“We do a whole lot of these simulated phishing tests, or say, ‘Hey, how many of our own internal folks can we phish to raise awareness and do cybersecurity education?’ It’s really cool when we get to point at all the graphs and pie charts and histograms and say, ‘Wow, this many people clicked on the link.’”
“But we never evolveon from that and say, ‘We can’t blame the user, we can’t blame the person because it’s inevitable.’ It’s a human part of that, a human vulnerability. But blend those things together with the endpoint [security] and the tech and the defence in depth, so that when there is something that comes from a poor user clicking on a phishing link, we have the security posture in place, and it doesn’t become a bigger deal than it should have been.”
As well as implementing security awareness training, it’s important that businesses have an incident response team that can investigate alerts from their endpoint security, or EDR tools, and shut down any more complex threats that the tools can’t remediate automatically. SMBs often don’t have the in-house resource to do this themselves, but that doesn’t mean they can’t still benefit from human intelligence and expertise: they can outsource that expertise to an MSP or a managed detection and response (MDR) provider, like Huntress.
“I might be biased, but I tend to think, when you can give that burden to someone else—to some experts, to some practitioners, to some folks that are in the trenches and on the frontlines every day—you can sleep better at night, because you know they’re there,” says John.
“We – the threat operations, and others – we’re the folks that are ‘eyes on glass’ (to use that buzzword). The 24/7 Security Operations Centre are making sure if there’s an incident, if there’s some malware breakout, we can help isolate machines that are affected. We can remediate, we can get tactical, valuable information to you, without you getting on the phone at three in the morning, scrambling your whole crew.”
“We’re in the fight together, and you’re not stranded on an island.”
AI Will “Continue To Commoditize Cybercrime”
The rise of generative AI is currently one of the hottest topics in cybersecurity, with security experts posing questions over both the ethics and the security risks of developing generative AI tools so rapidly. After all, we must assume that threat actors are able to access any technology that defense teams can.
But while we should definitely expect cybercriminals to use generative AI tools – like Chat GPT – to help them carry out attacks and make more money, more quickly, we shouldn’t be worried about it leading to more sophisticated or complex attacks, says John.
“I have played around with Chat GPT […] and I’ve posed it questions—trying to play pretend threat actor and put my hacker hat on—like, ‘Hey, would you please write me some ransomware? Or do some cybercriminal stuff?’ And normally, they have at least a couple of barriers and blockades and will say ‘No, I’m sorry, I can’t open those pod bay doors. Hell, we’re not going to do that. That’s not what society needs. It’s unethical.’”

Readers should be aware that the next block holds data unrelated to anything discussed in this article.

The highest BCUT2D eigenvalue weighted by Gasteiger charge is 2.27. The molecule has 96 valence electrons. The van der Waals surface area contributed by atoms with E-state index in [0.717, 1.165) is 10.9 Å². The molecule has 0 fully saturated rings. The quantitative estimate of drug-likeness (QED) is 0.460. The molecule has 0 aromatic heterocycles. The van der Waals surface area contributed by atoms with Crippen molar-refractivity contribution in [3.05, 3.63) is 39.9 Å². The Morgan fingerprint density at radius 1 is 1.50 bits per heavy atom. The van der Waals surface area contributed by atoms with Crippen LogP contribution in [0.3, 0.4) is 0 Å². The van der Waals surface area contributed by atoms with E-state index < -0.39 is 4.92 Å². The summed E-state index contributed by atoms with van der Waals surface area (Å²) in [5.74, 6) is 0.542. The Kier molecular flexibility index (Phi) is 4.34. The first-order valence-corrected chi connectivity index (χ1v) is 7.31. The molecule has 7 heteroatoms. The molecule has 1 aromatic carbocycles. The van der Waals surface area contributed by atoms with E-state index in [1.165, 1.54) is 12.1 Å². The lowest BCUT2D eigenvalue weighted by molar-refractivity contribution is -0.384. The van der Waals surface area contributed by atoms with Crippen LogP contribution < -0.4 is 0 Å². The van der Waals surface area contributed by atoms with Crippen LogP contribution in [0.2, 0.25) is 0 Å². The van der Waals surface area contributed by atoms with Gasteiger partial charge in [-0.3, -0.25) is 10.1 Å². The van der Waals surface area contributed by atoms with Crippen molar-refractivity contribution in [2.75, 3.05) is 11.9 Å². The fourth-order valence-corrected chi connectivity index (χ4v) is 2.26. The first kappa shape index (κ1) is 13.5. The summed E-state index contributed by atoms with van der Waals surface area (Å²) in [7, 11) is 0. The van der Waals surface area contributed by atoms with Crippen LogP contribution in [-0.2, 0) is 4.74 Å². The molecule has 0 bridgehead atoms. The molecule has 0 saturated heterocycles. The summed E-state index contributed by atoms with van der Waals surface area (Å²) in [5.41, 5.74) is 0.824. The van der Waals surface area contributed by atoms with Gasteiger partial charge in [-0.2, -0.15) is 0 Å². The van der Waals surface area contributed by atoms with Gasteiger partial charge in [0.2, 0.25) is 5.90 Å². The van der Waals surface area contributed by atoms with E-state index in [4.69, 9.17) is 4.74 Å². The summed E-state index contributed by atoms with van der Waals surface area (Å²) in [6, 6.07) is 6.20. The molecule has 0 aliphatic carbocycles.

“But if you can get a little bit more tactical and say, ‘Hey, can you please give me some Rust programming language syntax that will iteratively and recursively loop through the file system and encrypt files with the AES 256 technical jargon?’ Then it understands and says, ‘Absolutely, I can crank out that code and that syntax.’”
“And that’s interesting, because when you get to the question of will it enable more script kiddies? 9I know that’s a loaded term, right) – But more bottom of the barrel threat actors that might not be the most sophisticated […] At the end of the day, it will help them, and it will continue to encourage and embolden cybercrime.”
“For the hot, sexy zero days and advanced persistent threat activity, I don’t think there’s going to be as much runway, because ‘zero day’ – by definition – is something that is unknown. And when you’re asking a machine—at least a programmed artificial intelligence, however you slice it—it can’t see the future. It can’t do that creative, innovative thought. But I think it will continue to commoditize the cybercrime we see.”
Listen On Spotify:
Listen On Apple Podcasts
About Expert Insights
Expert Insights provides leading research, reviews, and interviews to help organizations make the right IT purchasing decisions. You can find all of our podcasts here.
Caitlin Jones is Deputy Head of Content at Expert Insights. Before joining Expert Insights, Caitlin spent three years producing award-winning technical training materials and journalistic content. Caitlin holds a First Class BA in English Literature and German, and currently provides our content team with strategic editorial guidance as well as carrying out detailed research to create articles that are accurate, engaging and relevant.